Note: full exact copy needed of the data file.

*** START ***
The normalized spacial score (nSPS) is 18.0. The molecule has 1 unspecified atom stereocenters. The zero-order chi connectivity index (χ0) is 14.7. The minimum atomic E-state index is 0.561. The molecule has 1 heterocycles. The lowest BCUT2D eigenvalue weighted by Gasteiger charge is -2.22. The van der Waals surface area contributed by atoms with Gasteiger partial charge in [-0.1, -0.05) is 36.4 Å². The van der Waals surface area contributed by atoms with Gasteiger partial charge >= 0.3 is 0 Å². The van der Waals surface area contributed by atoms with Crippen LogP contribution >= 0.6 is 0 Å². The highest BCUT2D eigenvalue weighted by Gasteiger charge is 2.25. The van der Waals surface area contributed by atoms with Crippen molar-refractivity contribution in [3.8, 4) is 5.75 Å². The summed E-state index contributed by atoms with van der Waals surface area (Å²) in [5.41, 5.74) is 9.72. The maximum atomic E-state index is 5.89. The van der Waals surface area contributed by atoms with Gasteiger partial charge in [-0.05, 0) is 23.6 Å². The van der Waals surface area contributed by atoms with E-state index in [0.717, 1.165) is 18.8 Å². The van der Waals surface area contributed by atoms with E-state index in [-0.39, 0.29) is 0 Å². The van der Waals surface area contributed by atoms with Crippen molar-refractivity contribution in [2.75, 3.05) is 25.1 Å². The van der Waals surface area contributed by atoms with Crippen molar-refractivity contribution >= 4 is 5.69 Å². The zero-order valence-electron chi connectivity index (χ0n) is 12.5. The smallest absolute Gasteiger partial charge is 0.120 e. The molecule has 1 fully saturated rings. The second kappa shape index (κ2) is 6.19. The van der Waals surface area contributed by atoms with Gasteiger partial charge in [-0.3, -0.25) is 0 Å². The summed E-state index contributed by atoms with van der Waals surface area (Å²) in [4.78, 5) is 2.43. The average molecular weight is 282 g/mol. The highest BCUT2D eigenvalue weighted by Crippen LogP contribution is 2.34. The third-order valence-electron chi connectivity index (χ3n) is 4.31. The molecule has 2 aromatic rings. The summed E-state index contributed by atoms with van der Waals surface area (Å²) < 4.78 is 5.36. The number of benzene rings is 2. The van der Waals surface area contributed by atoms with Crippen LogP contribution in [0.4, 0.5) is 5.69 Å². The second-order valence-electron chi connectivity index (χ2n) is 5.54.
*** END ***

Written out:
The normalized spacial score (nSPS) is 18.0. The molecule has 1 unspecified atom stereocenters. The zero-order chi connectivity index (χ0) is 14.7. The minimum atomic E-state index is 0.561. The molecule has 1 heterocycles. The lowest BCUT2D eigenvalue weighted by Gasteiger charge is -2.22. The van der Waals surface area contributed by atoms with Gasteiger partial charge in [-0.1, -0.05) is 36.4 Å². The van der Waals surface area contributed by atoms with Gasteiger partial charge >= 0.3 is 0 Å². The van der Waals surface area contributed by atoms with Crippen LogP contribution >= 0.6 is 0 Å². The highest BCUT2D eigenvalue weighted by Gasteiger charge is 2.25. The van der Waals surface area contributed by atoms with Crippen molar-refractivity contribution in [3.8, 4) is 5.75 Å². The summed E-state index contributed by atoms with van der Waals surface area (Å²) in [5.41, 5.74) is 9.72. The maximum atomic E-state index is 5.89. The van der Waals surface area contributed by atoms with Gasteiger partial charge in [-0.05, 0) is 23.6 Å². The van der Waals surface area contributed by atoms with E-state index in [0.717, 1.165) is 18.8 Å². The van der Waals surface area contributed by atoms with E-state index in [-0.39, 0.29) is 0 Å². The van der Waals surface area contributed by atoms with Crippen molar-refractivity contribution in [2.75, 3.05) is 25.1 Å². The van der Waals surface area contributed by atoms with Crippen molar-refractivity contribution >= 4 is 5.69 Å². The zero-order valence-electron chi connectivity index (χ0n) is 12.5. The smallest absolute Gasteiger partial charge is 0.120 e. The molecule has 1 fully saturated rings. The second kappa shape index (κ2) is 6.19. The van der Waals surface area contributed by atoms with Gasteiger partial charge in [-0.3, -0.25) is 0 Å². The summed E-state index contributed by atoms with van der Waals surface area (Å²) in [4.78, 5) is 2.43. The average molecular weight is 282 g/mol. The highest BCUT2D eigenvalue weighted by Crippen LogP contribution is 2.34. The third-order valence-electron chi connectivity index (χ3n) is 4.31. The molecule has 2 aromatic rings. The summed E-state index contributed by atoms with van der Waals surface area (Å²) < 4.78 is 5.36. The number of benzene rings is 2. The van der Waals surface area contributed by atoms with Crippen LogP contribution in [0.4, 0.5) is 5.69 Å². The second-order valence-electron chi connectivity index (χ2n) is 5.54.